Those exigent circumstances were not present with respect to the green Lexus. To begin with, it was located on private (indeed, residential) property, not on a public street or thoroughfare. The officers had already taken the key, and there was no indication that another key remained unaccounted for. Defendant was not near the vehicle when the officers made contact with him, and there was no reason to believe he would try to regain possession of the vehicle -- each time he resisted arrest, he ran further from the vehicle, in the opposite direction. The officers also never saw anyone else in the vicinity of the vehicle until defendant's brother tried to park his own vehicle in the backyard, after they had already secured the vehicle from relocation or tampering. Indeed, the officers guarded the vehicle for a matter of hours before it was ultimately towed. The Court is unaware of any cases applying the "automobile exception" as a justification for the seizure of a vehicle from a private backyard under such circumstances. See Coolidge, 403 U.S. at 460-62; see also United States v. Payne, 429 F.2d 169, 171-72 (9th Cir. 1970) (holding that the so-called "automobile exception" did not justify the warrantless search of an unoccupied vehicle located in an individually-allotted campsite despite facts that would support the officer's reasonable belief that the vehicle contained illegal narcotics); cf. Chambers, 399 U.S. at 50-51 (finding that officers did not violate the Fourth Amendment by searching a vehicle seized from a public highway at the stationhouse several hours later, without a warrant); Carroll, 267 U.S. 132 (finding that officers did not violate the Fourth Amendment by searching a vehicle seized from a public road); Brinegar v. United States, 338 U.S. 160 (1949) (same, applying Carroll); Husty v. United States, 282 U.S. 694 (1931) (same).
The doctrines of hot pursuit and search incident to arrest, as well as the exceptions for officer safety and former vehicle occupants, are inapplicable under the facts here. Nor can the seizure be justified under the emergency or community caretaking exceptions, as the government has never argued that the vehicle itself constituted a danger to the community. Because the vehicle was locked and guarded by police officers, there was no reasonable concern that it contained something dangerous that could have been obtained by a member of the public. It is also undisputed that there was no emergency at 631 Emerson Street to which the officers were responding. Finally, preventing the destruction of evidence cannot be used as a justification for the warrantless seizure here. There is no indication that evidence could have decomposed or otherwise been destroyed during the time it would have taken to procure a warrant. The Court again notes that several hours passed between defendant's arrest and the time that the vehicle was towed, during which the officers physically guarded the vehicle and prevented its contents from being removed or tampered with.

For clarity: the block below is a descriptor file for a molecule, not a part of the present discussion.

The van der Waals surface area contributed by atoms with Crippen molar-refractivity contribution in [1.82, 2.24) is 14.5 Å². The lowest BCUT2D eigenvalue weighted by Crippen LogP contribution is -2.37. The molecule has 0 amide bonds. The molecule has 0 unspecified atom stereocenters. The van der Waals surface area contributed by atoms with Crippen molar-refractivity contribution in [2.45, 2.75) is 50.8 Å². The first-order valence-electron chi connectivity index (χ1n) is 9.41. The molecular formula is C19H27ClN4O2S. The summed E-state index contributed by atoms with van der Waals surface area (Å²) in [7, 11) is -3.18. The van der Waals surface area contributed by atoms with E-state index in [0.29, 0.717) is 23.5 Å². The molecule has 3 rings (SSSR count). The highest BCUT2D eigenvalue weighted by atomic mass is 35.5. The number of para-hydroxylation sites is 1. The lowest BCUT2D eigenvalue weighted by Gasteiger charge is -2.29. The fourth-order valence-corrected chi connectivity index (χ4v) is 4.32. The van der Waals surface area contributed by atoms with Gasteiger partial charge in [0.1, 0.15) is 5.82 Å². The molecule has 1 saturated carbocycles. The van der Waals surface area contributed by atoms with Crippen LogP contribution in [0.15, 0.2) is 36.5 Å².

Constitutional protections of the security of persons and property must be carefully guarded by the courts, and any exceptions must be convincingly articulated and supported by the facts of the case. See, e.g., McDonald v. United States, 335 U.S. 451, 456 (1948). Mindful of this long-standing principle, and having twice considered the arguments of the government in light of the actual circumstances of this case,*fn11 the Court concludes that no exigent circumstances were present and no applicable exceptions to the warrant requirement apply here.*fn12
5. The Seizure of the Vehicle Was Not Justified Under the Plain View Doctrine
In certain circumstances, the plain view doctrine serves to excuse the lack of a warrant. See Horton, 496 U.S. at 133, 134. It does not, however, dispense with the probable cause requirement. Id. at 136, 137 & n.7 (stating that "'[p]lain view alone is never enough to justify a warrantless seizure,'" and describing this reality as a "'corollary of the familiar principle . . . that no amount of probable cause can justify a warrantless . . . seizure absent 'exigent circumstances"") (quoting Coolidge, 403 U.S. at 468) (Stewart, J., concurring). In order for the plain view doctrine to apply in this case, the object of the seizure must have had an incriminating character that was "immediately apparent," Horton, 496 U.S. at 136-37, and already exposed to view, see Arizona v. Hicks, 480 U.S. 321, 324-25 (1987), when officers noticed it from a lawful vantage point, Horton, 496 U.S. at 136. The officers must also have had a "lawful right of access" to the item. Id. at 137 & n.7; see also United States v. Washington, 12 F.3d 1128, 1132- 33 (D.C. Cir. 1994). It is well-settled that the discovery of the seized object need not have been inadvertent. Horton, 496 U.S. at 130.
In its April 19, 2006 Memorandum Opinion, this Court found that the plain view doctrine did not justify the seizure of the green Lexus because the vehicle lacked an immediately apparent nexus to crime. After having further reviewed United States v. Garces, 133 F.3d 70 (D.C. Cir. 1998), in connection with the government's motion to reconsider, the Court acknowledges that this Circuit has adopted the collaborative knowledge doctrine*fn13 and, accordingly, it was not improper for Officer Jones to have his colleague verify that the green Lexus was the same vehicle involved in the undercover operation conducted during the previous month. Nonetheless, the Court's ultimate conclusion remains unchanged.*fn14